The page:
Gerry Mulligan’s piano-less quartet served as Baker’s breakthrough, and the band’s early sides haven’t aged a day. The band’s version of “Lady Is a Tramp” from 1953 reveals the obvious influence of Miles Davis’ Birth of the Cool sessions a few years earlier, for which Mulligan was present. He and Baker unfurl long melodies that braid together and suggest unusual harmonic policies while never losing sight of the tune. “I’ll Remember April” is from Witch Doctor, a live set from 1953 released decades later. It puts us in the room of the legendary club and shows Baker in an early but fully formed state, trading riffs with saxophonists Bud Shank and Jimmy Giuffre while Freeman, bassist Howard Rumsey, and drummer Max Roach swing like mad. The following year, Baker cut “Stella by Starlight” with his sextet and the version is warm and breezy but in the pocket, as Baker’s notes seem to dance in mid-air.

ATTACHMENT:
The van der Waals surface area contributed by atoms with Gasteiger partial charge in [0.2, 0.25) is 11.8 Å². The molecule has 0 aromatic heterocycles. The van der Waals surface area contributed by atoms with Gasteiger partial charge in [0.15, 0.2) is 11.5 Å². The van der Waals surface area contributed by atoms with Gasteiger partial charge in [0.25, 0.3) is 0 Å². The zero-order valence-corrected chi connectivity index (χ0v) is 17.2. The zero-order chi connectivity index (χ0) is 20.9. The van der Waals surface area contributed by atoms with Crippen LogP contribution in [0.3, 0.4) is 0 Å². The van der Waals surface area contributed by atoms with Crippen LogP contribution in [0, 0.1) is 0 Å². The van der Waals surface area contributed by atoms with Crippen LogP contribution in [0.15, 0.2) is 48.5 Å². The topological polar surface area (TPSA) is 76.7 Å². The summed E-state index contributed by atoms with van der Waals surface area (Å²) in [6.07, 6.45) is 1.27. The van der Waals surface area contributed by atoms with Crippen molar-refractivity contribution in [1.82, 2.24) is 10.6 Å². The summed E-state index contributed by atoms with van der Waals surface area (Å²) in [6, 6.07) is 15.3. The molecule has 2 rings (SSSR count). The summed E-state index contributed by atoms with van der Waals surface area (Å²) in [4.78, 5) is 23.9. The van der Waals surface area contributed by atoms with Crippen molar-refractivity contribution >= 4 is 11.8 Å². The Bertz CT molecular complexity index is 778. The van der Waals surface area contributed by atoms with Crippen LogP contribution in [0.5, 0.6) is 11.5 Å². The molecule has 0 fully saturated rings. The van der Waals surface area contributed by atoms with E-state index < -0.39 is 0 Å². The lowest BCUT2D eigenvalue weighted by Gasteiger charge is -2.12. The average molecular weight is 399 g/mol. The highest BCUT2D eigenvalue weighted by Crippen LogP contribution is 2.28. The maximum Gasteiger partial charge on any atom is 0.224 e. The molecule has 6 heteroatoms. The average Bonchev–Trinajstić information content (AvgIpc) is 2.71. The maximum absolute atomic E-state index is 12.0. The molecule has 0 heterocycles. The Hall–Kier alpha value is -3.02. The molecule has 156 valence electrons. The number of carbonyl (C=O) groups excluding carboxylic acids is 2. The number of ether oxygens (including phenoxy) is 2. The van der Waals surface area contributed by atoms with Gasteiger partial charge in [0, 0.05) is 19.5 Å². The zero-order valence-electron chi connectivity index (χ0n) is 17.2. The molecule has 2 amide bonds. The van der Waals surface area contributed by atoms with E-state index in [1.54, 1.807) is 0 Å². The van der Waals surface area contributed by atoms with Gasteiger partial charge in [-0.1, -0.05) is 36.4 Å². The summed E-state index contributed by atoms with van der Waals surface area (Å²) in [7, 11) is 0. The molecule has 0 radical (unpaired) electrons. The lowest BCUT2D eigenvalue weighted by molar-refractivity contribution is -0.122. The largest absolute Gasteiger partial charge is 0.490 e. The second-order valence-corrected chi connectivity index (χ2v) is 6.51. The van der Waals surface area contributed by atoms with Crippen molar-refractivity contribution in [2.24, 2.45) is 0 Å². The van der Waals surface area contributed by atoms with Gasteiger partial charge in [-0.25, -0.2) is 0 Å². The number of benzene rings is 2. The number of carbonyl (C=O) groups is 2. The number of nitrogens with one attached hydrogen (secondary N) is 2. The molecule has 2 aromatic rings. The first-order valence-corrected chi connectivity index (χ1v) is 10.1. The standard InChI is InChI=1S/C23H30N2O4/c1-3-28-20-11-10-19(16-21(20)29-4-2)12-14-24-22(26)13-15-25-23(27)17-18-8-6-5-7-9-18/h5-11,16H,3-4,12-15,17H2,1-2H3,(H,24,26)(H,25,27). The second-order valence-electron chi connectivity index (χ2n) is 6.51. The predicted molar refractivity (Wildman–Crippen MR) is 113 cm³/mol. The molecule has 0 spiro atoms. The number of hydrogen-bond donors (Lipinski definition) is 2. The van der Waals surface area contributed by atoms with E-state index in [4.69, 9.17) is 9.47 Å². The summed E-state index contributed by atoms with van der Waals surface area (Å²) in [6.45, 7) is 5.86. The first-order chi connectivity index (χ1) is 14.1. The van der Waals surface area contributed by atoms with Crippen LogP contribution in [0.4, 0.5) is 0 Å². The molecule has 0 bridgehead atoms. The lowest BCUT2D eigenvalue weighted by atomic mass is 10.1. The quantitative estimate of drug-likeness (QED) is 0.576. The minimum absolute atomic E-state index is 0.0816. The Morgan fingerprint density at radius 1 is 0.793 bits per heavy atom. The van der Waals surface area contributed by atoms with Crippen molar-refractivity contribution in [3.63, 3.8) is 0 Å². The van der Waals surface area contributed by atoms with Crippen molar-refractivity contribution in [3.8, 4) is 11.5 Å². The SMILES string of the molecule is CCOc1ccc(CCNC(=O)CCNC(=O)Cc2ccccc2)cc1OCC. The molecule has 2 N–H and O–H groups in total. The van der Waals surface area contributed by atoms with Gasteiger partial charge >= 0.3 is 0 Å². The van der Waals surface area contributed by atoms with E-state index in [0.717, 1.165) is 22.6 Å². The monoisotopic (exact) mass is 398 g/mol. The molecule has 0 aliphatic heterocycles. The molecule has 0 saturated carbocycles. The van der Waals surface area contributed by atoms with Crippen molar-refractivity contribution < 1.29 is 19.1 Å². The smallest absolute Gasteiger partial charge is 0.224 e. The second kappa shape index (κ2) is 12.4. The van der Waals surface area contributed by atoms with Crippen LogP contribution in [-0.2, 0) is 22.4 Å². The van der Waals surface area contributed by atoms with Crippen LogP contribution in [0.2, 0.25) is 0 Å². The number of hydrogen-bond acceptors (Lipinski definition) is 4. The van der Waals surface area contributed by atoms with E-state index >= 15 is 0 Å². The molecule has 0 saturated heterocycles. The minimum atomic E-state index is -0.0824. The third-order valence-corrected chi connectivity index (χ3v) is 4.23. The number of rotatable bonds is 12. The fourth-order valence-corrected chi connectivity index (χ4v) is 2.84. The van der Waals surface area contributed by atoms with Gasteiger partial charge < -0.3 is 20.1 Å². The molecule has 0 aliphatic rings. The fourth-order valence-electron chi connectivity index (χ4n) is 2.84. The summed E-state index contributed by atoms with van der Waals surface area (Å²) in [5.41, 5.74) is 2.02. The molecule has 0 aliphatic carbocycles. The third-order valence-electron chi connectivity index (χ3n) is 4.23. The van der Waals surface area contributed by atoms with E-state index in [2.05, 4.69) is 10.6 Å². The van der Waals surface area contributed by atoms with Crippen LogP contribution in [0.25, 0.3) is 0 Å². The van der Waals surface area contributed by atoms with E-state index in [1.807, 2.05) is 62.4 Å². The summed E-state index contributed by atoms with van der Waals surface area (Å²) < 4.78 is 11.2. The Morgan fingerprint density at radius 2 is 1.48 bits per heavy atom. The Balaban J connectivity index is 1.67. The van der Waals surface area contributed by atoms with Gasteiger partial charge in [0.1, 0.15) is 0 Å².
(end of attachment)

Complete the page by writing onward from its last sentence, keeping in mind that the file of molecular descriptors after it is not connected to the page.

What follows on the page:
In 1955, Baker embarked on an extensive European tour with a band that included young pianist Dick Twardzik, whose harmonically rich playing fascinated jazz insiders. They recorded extensively in Paris and “Mid-Forte,” taken from the first edition of Chet in Paris, shows the interplay between the two. Twardzik plays slightly dissonant clusters in the upper register over which Baker zig-zags confidently, and the contrast is beautiful.